Three Ways to Lead a Pack of Complainers

Success always encounters complainers. But some people complain like it’s an Olympic sport.

#1. Practice optimistic transparency:

Don’t sweep complaints under the carpet. Expose them to the light.

Reject anonymous complaining.

Never represent an anonymous complainer.

Fear of making matters worse motivates some leaders to deal with issues quietly. But you should assume that recurring complaints are already known by others. 

Secrets empower and embolden negativity.

Optimistic transparency is openly pressing toward noble goals, rather than pretending problems don’t exist.

Keep positive intention in mind when dealing with complaints.

  1. Do you want people to be happy? Tell them.
  2. Are you committed to organizational mission? Say so.
  3. Will you move forward in the face of imperfection? Declare yourself.

#2. Acknowledge emotion:

Listen to concerns. Acknowledge anxiety.

Sometimes all people want is to feel heard. The best way to make people feel heard is to acknowledge emotion. I remember reading that court cases are often appealed, not because of the verdict, but because someone didn’t feel heard.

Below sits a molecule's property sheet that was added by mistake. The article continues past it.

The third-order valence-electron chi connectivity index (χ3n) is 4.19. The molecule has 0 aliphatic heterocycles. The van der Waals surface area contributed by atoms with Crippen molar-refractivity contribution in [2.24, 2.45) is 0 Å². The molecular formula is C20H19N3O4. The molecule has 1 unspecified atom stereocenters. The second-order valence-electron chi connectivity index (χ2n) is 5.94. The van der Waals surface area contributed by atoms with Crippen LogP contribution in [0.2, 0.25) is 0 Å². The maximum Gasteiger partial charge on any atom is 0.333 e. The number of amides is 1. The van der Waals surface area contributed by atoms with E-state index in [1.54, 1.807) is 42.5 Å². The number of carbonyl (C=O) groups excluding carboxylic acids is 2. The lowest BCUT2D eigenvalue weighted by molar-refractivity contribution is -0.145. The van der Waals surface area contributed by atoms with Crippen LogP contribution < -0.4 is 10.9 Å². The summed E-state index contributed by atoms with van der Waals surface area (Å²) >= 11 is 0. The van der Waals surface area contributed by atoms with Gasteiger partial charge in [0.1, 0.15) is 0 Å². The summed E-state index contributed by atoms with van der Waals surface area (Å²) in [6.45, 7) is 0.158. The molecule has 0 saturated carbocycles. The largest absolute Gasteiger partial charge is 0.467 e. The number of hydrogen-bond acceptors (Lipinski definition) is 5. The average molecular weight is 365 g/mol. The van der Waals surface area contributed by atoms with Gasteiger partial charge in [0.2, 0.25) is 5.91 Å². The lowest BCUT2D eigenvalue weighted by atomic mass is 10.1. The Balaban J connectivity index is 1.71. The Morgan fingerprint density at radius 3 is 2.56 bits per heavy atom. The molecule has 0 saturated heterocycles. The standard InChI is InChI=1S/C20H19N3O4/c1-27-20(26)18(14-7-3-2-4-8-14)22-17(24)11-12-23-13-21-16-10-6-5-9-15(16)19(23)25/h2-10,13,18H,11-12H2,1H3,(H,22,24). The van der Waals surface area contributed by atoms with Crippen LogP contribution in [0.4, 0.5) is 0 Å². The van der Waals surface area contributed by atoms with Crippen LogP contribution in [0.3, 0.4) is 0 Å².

1. “I see that you’re troubled by this. I want you to be happy at work.”
  2. “Obviously, this is troubling you. What’s important about solving this for you?”
  3. “I think we both want what’s best for our organization. What happens for you if we can’t solve this concern?”

Leaders encourage complaining when they stifle concerns and ignore anxieties.

In order for people to trust you, they must believe you understand and care.

#3. Turn to solutions:

Ask complainers two power questions.

  1. “Can we fix this?” If the answer is, “No,” then why are we talking about it?
  2. “What are you willing to do about this?” Wait for an answer.

You can’t complain and find solutions at the same time. (Well, most of us can’t.)

Words are rudders. The things you talk about determine organizational direction.

Tip: Spend more time with solvers than complainers.

How would you lead a bunch of complainers? (Assuming you can’t escape them.)